1. What point do I want to get across to my readers?
  2. What will make my readers forward this along to friends to share information?

For example, my goal for the Git Cute newsletter is to keep my audience up-to-date on the status of projects and my life as it pertains to my job once a week and also cute interactive sections such as programming trivia or coding examples. Plus, once you know your audience and goals, writing engaging content will become easier.

2. Get creative

As a writer, you should create catchy titles and headlines that encourage readers to open and read your newsletter. I decided to use song titles for my newsletter so it won't get lost among potential spam emails, and it then lets the reader make the connection that song lyrics mean a Git Cute newsletter. Organize your content logically, using subheadings, bullet points, and visuals to make it more scannable and appealing.

Remember that finding a template and aesthetic for your newsletter is iterative, and you should consider your audience's feedback.

With Beehiiv, the newsletter platform I use, I made a template that I go back to use for every newsletter to ensure that all issues are consistent. You can enhance the newsletter's appeal by incorporating visuals such as images, infographics, or videos you made on Canva. In the beginning issues, I used a banner that I made with the newsletter's title for the week, but as I kept writing, it wasn't bringing much to the style of the newsletter, so I removed it. Remember that finding a template and aesthetic for your newsletter is iterative, and you should consider your audience's feedback.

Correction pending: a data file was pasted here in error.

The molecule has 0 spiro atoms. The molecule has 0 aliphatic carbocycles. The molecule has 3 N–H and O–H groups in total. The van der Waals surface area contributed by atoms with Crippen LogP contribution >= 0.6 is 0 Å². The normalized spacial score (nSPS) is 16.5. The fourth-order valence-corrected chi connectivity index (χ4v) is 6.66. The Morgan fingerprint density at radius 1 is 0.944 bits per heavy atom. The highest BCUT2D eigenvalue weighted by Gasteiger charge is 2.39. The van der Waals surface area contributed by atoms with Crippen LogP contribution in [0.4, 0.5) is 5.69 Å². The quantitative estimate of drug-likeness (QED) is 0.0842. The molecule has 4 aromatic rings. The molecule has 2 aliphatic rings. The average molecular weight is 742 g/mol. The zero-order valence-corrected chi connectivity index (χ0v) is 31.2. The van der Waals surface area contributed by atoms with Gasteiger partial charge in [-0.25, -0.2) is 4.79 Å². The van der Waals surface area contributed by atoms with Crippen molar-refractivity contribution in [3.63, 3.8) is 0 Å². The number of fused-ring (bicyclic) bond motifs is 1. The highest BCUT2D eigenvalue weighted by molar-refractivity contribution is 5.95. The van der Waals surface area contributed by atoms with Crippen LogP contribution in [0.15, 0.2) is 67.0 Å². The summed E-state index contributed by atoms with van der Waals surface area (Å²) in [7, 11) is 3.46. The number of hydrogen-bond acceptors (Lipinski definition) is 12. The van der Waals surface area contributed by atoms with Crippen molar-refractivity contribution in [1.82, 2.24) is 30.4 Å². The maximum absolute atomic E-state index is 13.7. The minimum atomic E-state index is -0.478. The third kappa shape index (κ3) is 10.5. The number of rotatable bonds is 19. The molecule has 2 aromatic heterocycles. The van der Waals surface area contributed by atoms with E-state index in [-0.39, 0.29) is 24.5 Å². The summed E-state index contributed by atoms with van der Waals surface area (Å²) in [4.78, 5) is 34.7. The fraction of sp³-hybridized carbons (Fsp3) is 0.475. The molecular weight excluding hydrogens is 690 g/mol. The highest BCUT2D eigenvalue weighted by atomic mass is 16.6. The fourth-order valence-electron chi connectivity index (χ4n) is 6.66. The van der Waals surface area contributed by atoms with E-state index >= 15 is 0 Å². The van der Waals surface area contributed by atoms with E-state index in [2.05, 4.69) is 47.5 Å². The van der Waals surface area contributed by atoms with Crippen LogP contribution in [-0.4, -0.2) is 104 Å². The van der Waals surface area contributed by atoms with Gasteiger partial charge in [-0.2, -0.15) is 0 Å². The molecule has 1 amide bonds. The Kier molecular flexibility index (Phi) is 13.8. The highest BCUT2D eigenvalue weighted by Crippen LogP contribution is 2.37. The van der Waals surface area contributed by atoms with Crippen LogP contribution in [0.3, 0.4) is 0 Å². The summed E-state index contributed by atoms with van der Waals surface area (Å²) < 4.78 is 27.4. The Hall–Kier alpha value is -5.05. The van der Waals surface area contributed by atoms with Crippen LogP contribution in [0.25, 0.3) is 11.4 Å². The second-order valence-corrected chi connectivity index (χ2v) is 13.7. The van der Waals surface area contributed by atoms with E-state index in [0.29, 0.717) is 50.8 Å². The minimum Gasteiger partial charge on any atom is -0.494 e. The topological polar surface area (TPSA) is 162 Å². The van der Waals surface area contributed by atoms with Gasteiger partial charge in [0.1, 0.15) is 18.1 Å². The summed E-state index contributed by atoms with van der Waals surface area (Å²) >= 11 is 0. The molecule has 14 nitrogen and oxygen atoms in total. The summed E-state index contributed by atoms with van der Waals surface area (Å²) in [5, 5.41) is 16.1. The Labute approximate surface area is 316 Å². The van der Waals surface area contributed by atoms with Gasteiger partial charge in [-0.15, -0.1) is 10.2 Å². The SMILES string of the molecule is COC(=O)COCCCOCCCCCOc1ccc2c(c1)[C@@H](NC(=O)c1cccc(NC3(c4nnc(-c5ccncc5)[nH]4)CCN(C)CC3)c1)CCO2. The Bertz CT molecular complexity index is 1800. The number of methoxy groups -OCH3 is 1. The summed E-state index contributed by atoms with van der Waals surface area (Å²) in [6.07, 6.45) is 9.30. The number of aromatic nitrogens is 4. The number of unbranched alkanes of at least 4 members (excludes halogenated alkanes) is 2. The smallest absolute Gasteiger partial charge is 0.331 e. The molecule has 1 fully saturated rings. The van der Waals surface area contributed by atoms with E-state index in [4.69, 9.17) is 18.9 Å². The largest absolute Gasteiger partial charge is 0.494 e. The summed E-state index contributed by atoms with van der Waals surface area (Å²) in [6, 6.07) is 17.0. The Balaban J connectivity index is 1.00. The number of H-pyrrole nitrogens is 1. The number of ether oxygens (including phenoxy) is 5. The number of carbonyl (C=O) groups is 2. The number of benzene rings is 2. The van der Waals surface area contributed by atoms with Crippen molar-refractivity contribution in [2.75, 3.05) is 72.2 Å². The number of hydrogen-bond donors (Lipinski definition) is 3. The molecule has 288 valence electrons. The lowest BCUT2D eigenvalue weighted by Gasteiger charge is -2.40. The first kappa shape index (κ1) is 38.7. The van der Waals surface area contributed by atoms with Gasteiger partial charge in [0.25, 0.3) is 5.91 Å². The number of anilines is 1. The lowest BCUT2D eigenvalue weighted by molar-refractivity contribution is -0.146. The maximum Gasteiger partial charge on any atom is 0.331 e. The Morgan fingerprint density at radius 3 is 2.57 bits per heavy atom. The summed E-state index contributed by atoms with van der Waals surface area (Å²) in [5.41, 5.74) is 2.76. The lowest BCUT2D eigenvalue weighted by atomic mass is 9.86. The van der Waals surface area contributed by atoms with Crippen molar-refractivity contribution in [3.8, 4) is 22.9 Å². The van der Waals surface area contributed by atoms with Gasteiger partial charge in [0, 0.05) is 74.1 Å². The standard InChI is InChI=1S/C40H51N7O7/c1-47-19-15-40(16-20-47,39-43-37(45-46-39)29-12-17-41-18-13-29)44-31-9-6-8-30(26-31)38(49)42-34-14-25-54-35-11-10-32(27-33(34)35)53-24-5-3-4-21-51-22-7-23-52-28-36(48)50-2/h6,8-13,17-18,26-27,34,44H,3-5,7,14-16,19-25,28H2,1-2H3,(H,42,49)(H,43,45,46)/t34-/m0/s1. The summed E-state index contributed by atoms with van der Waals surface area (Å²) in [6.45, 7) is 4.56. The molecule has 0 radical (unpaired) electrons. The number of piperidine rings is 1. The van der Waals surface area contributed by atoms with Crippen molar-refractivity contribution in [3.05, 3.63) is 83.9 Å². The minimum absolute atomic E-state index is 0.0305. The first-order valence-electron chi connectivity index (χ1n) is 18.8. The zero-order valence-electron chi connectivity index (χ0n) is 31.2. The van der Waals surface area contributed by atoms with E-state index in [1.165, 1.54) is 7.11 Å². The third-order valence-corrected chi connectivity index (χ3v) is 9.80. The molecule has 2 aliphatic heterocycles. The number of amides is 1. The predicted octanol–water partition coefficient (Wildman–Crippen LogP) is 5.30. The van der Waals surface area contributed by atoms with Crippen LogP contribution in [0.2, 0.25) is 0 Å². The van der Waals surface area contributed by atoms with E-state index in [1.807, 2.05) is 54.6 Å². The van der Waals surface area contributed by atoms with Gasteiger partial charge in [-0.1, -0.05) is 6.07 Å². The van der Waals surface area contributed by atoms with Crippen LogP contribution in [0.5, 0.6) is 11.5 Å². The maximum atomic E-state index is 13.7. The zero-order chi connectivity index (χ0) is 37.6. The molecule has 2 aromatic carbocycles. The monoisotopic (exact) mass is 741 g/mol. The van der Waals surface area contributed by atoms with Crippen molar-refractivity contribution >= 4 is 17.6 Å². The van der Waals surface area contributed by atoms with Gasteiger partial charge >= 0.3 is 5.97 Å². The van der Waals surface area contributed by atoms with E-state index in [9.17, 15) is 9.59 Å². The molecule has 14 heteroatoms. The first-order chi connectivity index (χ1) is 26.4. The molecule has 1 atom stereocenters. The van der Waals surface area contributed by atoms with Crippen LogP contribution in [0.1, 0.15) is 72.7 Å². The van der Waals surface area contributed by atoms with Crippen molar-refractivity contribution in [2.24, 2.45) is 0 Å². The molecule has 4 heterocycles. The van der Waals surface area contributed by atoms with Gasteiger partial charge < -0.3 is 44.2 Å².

3. Focus on quality and consistency

Before sending the newsletter, proofread and edit thoroughly to ensure error-free, coherent content. I use a combination of sending it to a select group of friends to read through the newsletter and Grammarly.

Tracking the newsletter's performance through metrics such as open rates, click-through rates, and engagement can help you refine your content strategy and optimize future newsletters for better results.

Building a newsletter: What I've learned thus far

Through the process of writing a newsletter, I have gained so many valuable insights and am fortunate to have learned several important lessons. Here’s a few to highlight:

  1. I discovered the significance of consistency. Maintaining a regular publishing schedule builds trust with readers and helps establish a loyal audience.
  2. I understood the significance of producing engaging and valuable content. By understanding my audience and their preferences, I provided them with insightful information that resonated with them.
  3. I learned the power of storytelling. By weaving personal anecdotes or real-life examples into my newsletters, I created a connection with readers and made the content more relatable.
  4. I came to understand how important feedback can be. Actively seeking feedback from readers allowed me to improve my writing, understand their preferences, and address any concerns. There are even a few newsletters that I read that manage to give technical and entertaining advice very well.

Writing a newsletter has been a journey of growth and learning, teaching me valuable lessons that I can apply to future endeavors.

Jocelyn is a Java advocate and a senior software engineer. She's the author of Git Cute: A Software Engineer's Guide to Seniority and host of Git Cute Podcast.
She's passionate about Java, scalability, full scale testing, automating deployments, and diversity and inclusion within our tech community.